After presenting the workshop he was running for Escuela de Escritores’ students, the director of Aleph-Écriture carried on exposing to teachers different class experiences for begginers as well as complex guided projects and manuscript-readings for advanced students that have been thoroughly rehearsed in the French school.
Finally, reaching the end of the encounter, Alain offered to his colleagues for the round of questions some cannelés bordelais, a tasty French pastry that he had brought from La Rochelle and that was originally made by nuns of the Annonciade in the 18th century.
«I believe in the uprising of circumstances —Alain quots Denis Roche in the text that has given him the title of his leture «Writing with Time and Beauty»—. I think any picture has it own depth. This depth derives from the encounter of Time and Beauty. (…) Conversations with light means conversations with Time».
Alain André does not believe in nuns nor astrology. Although he plenty enjoys cannelés with black coffee as much as he cherishes conversing with his own light from time to time. Maybe this is what he just naturally taught us during his visit about both photography and writing.
Some dialogues between Alain André and Escuela de Escritores’ teachers
Isabel Calvo: I always insist to my novel students that an excess of documentation might bring down fiction itself in their work. You have mentioned that for your last novel you shot around thousands of pictures. To what extent isn’t that counterproductive for writing?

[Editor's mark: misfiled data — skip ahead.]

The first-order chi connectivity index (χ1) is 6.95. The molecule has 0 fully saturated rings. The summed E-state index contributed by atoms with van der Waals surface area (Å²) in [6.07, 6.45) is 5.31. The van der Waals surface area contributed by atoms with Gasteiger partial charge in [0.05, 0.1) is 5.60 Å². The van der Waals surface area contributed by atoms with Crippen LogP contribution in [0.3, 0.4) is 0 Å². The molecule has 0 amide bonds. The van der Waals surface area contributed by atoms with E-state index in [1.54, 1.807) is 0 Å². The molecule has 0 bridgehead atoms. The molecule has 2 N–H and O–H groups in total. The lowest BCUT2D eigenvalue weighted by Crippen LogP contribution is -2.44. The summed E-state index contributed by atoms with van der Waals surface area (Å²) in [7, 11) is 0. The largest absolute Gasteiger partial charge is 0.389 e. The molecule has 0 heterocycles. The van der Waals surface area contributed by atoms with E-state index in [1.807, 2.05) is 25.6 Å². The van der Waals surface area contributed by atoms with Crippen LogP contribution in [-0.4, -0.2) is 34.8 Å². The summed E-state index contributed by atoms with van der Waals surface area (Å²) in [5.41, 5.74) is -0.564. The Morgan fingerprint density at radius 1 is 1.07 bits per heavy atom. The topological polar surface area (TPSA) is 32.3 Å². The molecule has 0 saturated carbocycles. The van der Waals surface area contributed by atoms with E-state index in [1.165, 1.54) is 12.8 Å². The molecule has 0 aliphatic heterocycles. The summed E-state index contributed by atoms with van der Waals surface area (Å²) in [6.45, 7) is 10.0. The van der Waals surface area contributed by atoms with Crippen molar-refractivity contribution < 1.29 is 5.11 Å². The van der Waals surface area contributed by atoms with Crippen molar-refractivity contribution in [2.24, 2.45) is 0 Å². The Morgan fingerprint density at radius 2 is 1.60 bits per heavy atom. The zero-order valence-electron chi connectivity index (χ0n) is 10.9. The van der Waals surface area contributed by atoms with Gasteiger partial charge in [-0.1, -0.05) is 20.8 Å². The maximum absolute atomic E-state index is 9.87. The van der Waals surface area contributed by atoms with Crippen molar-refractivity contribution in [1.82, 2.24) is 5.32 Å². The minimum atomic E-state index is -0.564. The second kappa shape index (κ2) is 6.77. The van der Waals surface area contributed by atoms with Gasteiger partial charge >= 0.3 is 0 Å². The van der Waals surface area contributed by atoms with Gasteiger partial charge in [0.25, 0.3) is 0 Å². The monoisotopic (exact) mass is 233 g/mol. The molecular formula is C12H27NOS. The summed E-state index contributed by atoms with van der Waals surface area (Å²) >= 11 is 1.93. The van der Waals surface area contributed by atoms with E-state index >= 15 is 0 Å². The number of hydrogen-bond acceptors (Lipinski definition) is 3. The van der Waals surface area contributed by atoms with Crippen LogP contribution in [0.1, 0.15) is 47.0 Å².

Alain André: You carry on the shooting without actually realising. However, the idea is to go through a selection afterwards, whose principle criteria would not be to chose the most artistic pictures but the ones that would help students to write. What is important about photography and documentation is not only how many pictures you shoot but the fact that we are forced to go out of our own solitary immagination and somehow see what’s going on out there in the world.
Javier Sagarna: Fundamentally, short stories for me are emotional processes. Regarding this, I would like to highlight what Alain has remarked about the fact that what is important in fiction is not its correspondece with reality. In other words, what is important about photographies is not his documental value but the vibration and depth that those images could potentially have in each of us.
Alain André: Indeed, what afterwards entails some real pedagogical interest is the emotional drive that a set of pictures may have for our students.
Silvia Fernández: Don’t you think that as photographies work especially with eyesight our students’ texts could turn too visual and lack from a wider complexity coming from the other senses?
Alain André: I remember that when my first novel was published, it was considered as a novel of a great visual quality, whatever it means, and then I received suggestions from publishers, when they needed writers to write from pictures. But, indeed, in this course there are several proposals not only to exercise eyesight but to also stimulate the other senses.
Berna Wang: What happens to me is that pictures never turn to be afterwards the same as I had seen them myself live. That’s why, instead, I always shoot imaginary pictures, but my imaginary pictures are actually poems I need to write in order to capture the whole experience of the picture.
Alain André: Actually, what you are commenting is also an experience that we often propose in workshops. The suggestion to our students is to write about pictures of their life that have never been shot. It is called «projective immagination». The idea is, as it is suggested, to capture the progression of immagination in one picture that will be shot by writing it.